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Chief AHCA Architect Faces Furious Town Hall Chanting 'Single Payer'


#1

Chief AHCA Architect Faces Furious Town Hall Chanting 'Single Payer'

Nadia Prupis, staff writer

Rep. Tom MacArthur (R-N.J.), one of the chief architects of the GOP's healthcare plan, faced five hours of questions and booing from hundreds of constituents at a forum Wednesday night in his hometown of Willingboro as "Payback Recess" continued.


#2

Our entire country must chant 'Single Payer.'


#3

The town hall process depicted here is really infantilizing: the classroom-like meek raising of hands, the authority figure scolding those unruly brats for not respecting their neighbors (which conveniently also deflects away from the hard issues the people are raising), etc. I've seen the same vibe in other town halls.

These elected goons must be constantly put on the defensive, and the people must accept no scolding.


#4

This pretentious and contentious "sophomore lawmaker" and his "sophomoric" arguments to validate this Death Act are enraging. (sophomoric: conceited and overconfident of knowledge but poorly informed and immature). May his bid for re-election FAIL BIGLY! He and his emperor speak the same foul, fallacious language..."successful (???) business men" that they profess to be.


#5

So cancer survivors and people with other serious pre-existing conditions are the same as the people that stood up and ranted in 2009 and 2010 about a Maoist takeover of the healthcare system (which was, by the way, largely based on ideas that emerged from the right wing in the 1990’s)? No qualitative difference in the arguments or any differences as far as how disconnected the two groups are in regards to objective reality? Okay. Are these politicians liars, mediocre people and thinkers, or both?

By the way, the Democrats aren’t tons better. They defend the ACA, and that is good, considering what the alternative is, but the system still kills people and is not sustainable, and when these rats are pressed, they can’t explain exactly what their vision is in regards to healthcare. They say they want to improve it, but doing what exactly, since improving the ACA would necessitate having the system more closely resemble single payer, for example allowing the government to use its economies of scale to bargain down the price of drugs. Corrupt politicians have made that impossible. Debbie Wasserman Schultz gave the standard line about single payer when she said that pushing for single payer would mean, in the meantime, a dismantling of the ACA. Using what freaking logic? She also said that she didn’t want to “put all her eggs in one basket” (which was single payer), but then said she wanted to put all her eggs in one basket, which was to improve the ACA. With what exactly? Who knows. Feinstein said that she is against single payer because she is against a “complete government takeover” of the healthcare system (which she said about a week before attending a fundraising with healthcare and pharma lobbyists), which reveals a horrible ignorance about what single payer is, and I could go on. We need a revolution, and these people (in both parties) need to be thrown out on their ass. Whatever good some of them did decades ago doesn’t justify them continuing to stay in power in 2018 or thereafter. About 97% of our reps are not primaried, which is pathetic. Their time should be over. If you liked things they did in the past, thank them for their work and vote for their primary challenger or a third party option. Feinstein and her husband are rich, let them enjoy their accumulated wealth on a nice California beach. Retire and get out the damn way. Subsequent generations have a lot of work cleaning up the mess she, her “centrist” friends and those to her right created for us all.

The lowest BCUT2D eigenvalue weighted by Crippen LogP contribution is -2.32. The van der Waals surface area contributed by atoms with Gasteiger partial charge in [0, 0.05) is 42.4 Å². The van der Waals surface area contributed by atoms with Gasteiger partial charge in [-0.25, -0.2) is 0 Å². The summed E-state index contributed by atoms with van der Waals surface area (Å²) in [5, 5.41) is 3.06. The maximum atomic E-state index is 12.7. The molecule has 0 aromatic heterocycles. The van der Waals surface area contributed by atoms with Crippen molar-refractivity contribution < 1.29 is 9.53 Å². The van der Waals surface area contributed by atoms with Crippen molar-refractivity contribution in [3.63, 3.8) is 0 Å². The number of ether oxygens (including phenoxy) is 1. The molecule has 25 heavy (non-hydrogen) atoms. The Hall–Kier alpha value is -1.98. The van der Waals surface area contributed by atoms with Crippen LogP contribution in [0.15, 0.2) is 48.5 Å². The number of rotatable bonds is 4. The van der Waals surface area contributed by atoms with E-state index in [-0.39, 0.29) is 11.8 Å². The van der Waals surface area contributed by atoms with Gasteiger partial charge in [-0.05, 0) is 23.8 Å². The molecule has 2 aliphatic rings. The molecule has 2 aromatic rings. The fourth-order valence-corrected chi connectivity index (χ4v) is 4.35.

#6

-- maybe we ought to focus on not letting the Rethugricans destroy what has already been accomplished.


#7

Very well said.


#8

Keep holding these sociopaths accountable. They really, really hate it when their constituents hold them accountable. And don't forget to remind them it's less than 18 months until the next Congressional elections.


#9

Receiving WH email "Your 1600 Daily" (forgot if/how I signed up for that). Today's propaganda states:

"Yesterday, Aetna announced they will be exiting the Obamacare marketplace exchanges completely by 2018. Aetna is one of the largest health insurers in the nation, and its withdrawal shows yet again how Obamacare is failing the American people. President Donald J. Trump is committed to repealing the disaster known as Obamacare. The President continues to work with Congress to deliver for the American people the healthcare solution they deserve."

A disaster, because Aetna CEO Bertiloni is underpaid.


#10

It’s the insurance companies that are destroying healthcare because they do not want to insure those who are poor, and they would not get the huge obscene profits they gain both the company and their CEO’s. It’s not the ACA. We need a single payer universal healthcare plan which would do away with all of this!


#11

it's easy to understand the frustration & anger about the new healthcare bill and about the dishonesty of its architects and promoters. Still, speaking as a single-payer advocate, I found the the lack of courtesy by a number among the crowd both embarrassing and disappointing. I've come to expect such rudeness from the political right but not from liberals. At least at the beginning, they made MacArthur actually look good in comparison. They should have at least given the guy the courtesy of speaking of his hopes for discourse and of listening to his introduction, given that he promised that he'd be there to listen as long as people wanted.